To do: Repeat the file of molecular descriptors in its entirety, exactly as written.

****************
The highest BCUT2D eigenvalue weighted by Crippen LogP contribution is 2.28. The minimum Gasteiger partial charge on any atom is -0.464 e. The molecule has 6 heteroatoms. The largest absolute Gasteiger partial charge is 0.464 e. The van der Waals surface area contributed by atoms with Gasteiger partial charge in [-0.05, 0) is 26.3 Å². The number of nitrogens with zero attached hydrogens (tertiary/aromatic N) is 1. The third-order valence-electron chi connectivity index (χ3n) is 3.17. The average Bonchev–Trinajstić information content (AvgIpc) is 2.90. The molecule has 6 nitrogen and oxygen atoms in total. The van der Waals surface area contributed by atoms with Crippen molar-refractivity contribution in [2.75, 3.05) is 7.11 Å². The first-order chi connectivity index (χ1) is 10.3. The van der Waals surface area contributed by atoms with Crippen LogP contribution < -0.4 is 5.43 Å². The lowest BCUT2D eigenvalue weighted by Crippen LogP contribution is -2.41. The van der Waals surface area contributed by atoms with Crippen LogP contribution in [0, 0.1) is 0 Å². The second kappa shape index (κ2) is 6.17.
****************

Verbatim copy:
The highest BCUT2D eigenvalue weighted by Crippen LogP contribution is 2.28. The minimum Gasteiger partial charge on any atom is -0.464 e. The molecule has 6 heteroatoms. The largest absolute Gasteiger partial charge is 0.464 e. The van der Waals surface area contributed by atoms with Gasteiger partial charge in [-0.05, 0) is 26.3 Å². The number of nitrogens with zero attached hydrogens (tertiary/aromatic N) is 1. The third-order valence-electron chi connectivity index (χ3n) is 3.17. The average Bonchev–Trinajstić information content (AvgIpc) is 2.90. The molecule has 6 nitrogen and oxygen atoms in total. The van der Waals surface area contributed by atoms with Crippen molar-refractivity contribution in [2.75, 3.05) is 7.11 Å². The first-order chi connectivity index (χ1) is 10.3. The van der Waals surface area contributed by atoms with Crippen LogP contribution < -0.4 is 5.43 Å². The lowest BCUT2D eigenvalue weighted by Crippen LogP contribution is -2.41. The van der Waals surface area contributed by atoms with Crippen LogP contribution in [0, 0.1) is 0 Å². The second kappa shape index (κ2) is 6.17.